The preceding configuration would add the mod_python handler and associate the /var/www/html/python directory to it. This means that all files under the directory will be processed by the mod_python handler. The addition of the PythonHandler means that you now have a single point of entry for Python script processing. The last line enables debugging during development via the PythonDebug On directive.

The Publisher handler requires slightly different code to generate the example getmonth script. You can use the same HTML as in the CGI example, but you must change the action attribute of the

tag to:

   

The mod_python code would look like:

   # A simple script to output a calendar month based off input    # from a web form.   #   import calendar   from mod_python import apache   def getMonth(req,month):      req.write(calendar.month(2005, int(month),2,3))
Authors note: You do not have to send the content-type headers. Mod_python will handle this for you.

The PSP Handler
The PSP Handler lets you embed Python code into Web pages in a fashion that should be immediately recognizable and comfortable to PHP and JSP (Java Server Pages) programmers. To configure an Apache accessible directory for use with the Python Server Pages you would do the following.

         AddHandler mod_python .psp      PythonHandler mod_python.psp   

As mentioned above, you can use PSP in a fashion similar to native PHP without using a template system such as Smarty. For example, here’s a simple “hello” script using PSP.

            

<% req.write("Hello!") %>

You could also code the entire getmonth script with PSP, for example:

   A simple get month script      <%   import calendar   if form.has_key('month'):      month = form['month']      req.write("
")      req.write(calendar.month(2005, int(month),2,3))      req.write("

") else: %>


Show which month for 2005?:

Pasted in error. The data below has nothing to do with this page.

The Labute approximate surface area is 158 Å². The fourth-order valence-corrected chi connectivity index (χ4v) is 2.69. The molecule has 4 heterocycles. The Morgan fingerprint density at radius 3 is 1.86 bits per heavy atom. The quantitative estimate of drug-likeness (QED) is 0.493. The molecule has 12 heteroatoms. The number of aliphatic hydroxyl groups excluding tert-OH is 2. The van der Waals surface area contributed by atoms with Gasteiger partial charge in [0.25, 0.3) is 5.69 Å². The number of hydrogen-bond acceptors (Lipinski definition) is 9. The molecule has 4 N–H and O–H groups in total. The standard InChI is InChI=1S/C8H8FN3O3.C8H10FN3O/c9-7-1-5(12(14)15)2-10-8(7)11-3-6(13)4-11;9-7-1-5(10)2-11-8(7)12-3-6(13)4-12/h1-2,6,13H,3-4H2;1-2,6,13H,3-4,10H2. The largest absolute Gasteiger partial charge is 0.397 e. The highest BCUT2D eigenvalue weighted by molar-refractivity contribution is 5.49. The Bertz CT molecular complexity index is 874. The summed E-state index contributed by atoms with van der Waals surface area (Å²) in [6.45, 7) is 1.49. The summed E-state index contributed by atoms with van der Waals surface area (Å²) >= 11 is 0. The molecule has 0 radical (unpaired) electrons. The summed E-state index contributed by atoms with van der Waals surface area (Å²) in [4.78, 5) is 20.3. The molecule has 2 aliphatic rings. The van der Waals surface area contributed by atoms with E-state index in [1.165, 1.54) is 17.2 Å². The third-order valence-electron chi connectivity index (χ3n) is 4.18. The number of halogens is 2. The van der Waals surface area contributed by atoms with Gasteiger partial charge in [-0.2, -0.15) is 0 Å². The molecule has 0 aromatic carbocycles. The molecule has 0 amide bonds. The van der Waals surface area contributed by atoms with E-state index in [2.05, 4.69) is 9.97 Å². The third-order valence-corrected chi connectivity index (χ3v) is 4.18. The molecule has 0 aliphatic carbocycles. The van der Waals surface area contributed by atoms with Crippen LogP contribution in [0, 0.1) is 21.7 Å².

The PSP model can be tempting for new programmers?or at least those new to mod_python programming. You can use PSP with other handlers and thus allow some control over how your code gets integrated into larger solutions but that can create a hard-to-manage code base. The PSP model also makes it difficult to create an application where the presentation is cleanly separated from the logic. For more information on this problem you may want to review the Model-View-Controller (MVC) writeup on Wikipedia.

A better way to use PSP is as a template language. You can use standard HTML content and embed it into a PSP file like the one shown earlier. Then post data to a mod_python script on the server that processes the PSP template.

Treating the file as a template, using the same HTML as the Publisher Handler illustration, you can modify the Python code as follows:

   #!/usr/bin/python   #   #   # A simple script to output a calendar month based off input    # from a web form.   #   #   import calendar   from mod_python import apache, psp   def getMonth(req,month):      template = psp.PSP(req, filename='../psp/getmonth.psp')      s = calendar.month(2005, int(month),2,3)      req.content_type = "text/html"      template.run({'displaymonth' : s })

You then need to create the getmonth.psp file as mentioned in the line containing the template variable. .

            
         <%=displaymonth%>      

Treating the PSP file as a template allows you to effectively keep logic out of the presentation.

The CGI Handler
The CGI Handler is the mechanism used for the benchmarking at the beginning of this article. It is designed to allow someone who has written a CGI application in Python to migrate to mod_python with minimal changes to the application. If you are migrating from a standard CGI installation, this method of using mod_python is going to feel the most comfortable. However, the CGI handler is not thread safe and will suffer performance problems with busy Web sites compared to the Publisher Handler.

Here’s the CGI Handler used to execute the example script.

         SetHandler mod_python      PythonHandler mod_python.cgihandler   

The configuration sets a directory for executing python scripts with the cgihandler. You don’t have to specify a cgi-bin directory to enable the CGI Handler; the name was chosen purely for consistency.

It is possible to have more than one handler for your application. During migration you might have one handler that is executing legacy CGI scripts and another that executes your mod_python publisher compatible scripts.

This brief introduction should give you a taste of mod_python’s possibilities. Depending on which handler you’re using, you can run Python scripts in a manner similar to CGI, treat Python as an embedded page language, or use templates and associated code files to achieve a clean separation between presentation and logic.